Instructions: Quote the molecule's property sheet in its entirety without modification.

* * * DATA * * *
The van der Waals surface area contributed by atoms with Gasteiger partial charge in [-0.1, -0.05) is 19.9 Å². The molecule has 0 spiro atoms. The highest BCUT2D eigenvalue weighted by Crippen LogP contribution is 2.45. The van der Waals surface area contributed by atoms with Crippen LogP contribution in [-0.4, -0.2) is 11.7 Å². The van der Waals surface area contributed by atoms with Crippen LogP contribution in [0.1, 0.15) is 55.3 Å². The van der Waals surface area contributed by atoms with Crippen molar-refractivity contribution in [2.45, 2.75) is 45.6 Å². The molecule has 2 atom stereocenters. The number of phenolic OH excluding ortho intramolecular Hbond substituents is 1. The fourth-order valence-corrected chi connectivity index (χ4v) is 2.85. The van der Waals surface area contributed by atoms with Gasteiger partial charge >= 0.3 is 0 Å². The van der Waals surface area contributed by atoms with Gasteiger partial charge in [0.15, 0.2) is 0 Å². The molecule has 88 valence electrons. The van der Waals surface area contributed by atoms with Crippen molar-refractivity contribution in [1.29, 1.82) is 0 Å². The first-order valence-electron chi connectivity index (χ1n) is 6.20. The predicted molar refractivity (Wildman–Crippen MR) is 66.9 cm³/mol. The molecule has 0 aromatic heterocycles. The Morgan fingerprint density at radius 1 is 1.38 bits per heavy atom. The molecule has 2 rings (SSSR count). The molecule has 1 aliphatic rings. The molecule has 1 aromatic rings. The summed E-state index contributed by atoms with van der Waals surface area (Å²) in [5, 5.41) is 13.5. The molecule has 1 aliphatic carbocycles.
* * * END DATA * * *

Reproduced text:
The van der Waals surface area contributed by atoms with Gasteiger partial charge in [-0.1, -0.05) is 19.9 Å². The molecule has 0 spiro atoms. The highest BCUT2D eigenvalue weighted by Crippen LogP contribution is 2.45. The van der Waals surface area contributed by atoms with Crippen LogP contribution in [-0.4, -0.2) is 11.7 Å². The van der Waals surface area contributed by atoms with Crippen LogP contribution in [0.1, 0.15) is 55.3 Å². The van der Waals surface area contributed by atoms with Crippen molar-refractivity contribution in [2.45, 2.75) is 45.6 Å². The molecule has 2 atom stereocenters. The number of phenolic OH excluding ortho intramolecular Hbond substituents is 1. The fourth-order valence-corrected chi connectivity index (χ4v) is 2.85. The van der Waals surface area contributed by atoms with Gasteiger partial charge >= 0.3 is 0 Å². The van der Waals surface area contributed by atoms with Gasteiger partial charge in [0.15, 0.2) is 0 Å². The molecule has 88 valence electrons. The van der Waals surface area contributed by atoms with Crippen molar-refractivity contribution in [1.29, 1.82) is 0 Å². The first-order valence-electron chi connectivity index (χ1n) is 6.20. The predicted molar refractivity (Wildman–Crippen MR) is 66.9 cm³/mol. The molecule has 0 aromatic heterocycles. The Morgan fingerprint density at radius 1 is 1.38 bits per heavy atom. The molecule has 2 rings (SSSR count). The molecule has 1 aliphatic rings. The molecule has 1 aromatic rings. The summed E-state index contributed by atoms with van der Waals surface area (Å²) in [5, 5.41) is 13.5. The molecule has 1 aliphatic carbocycles.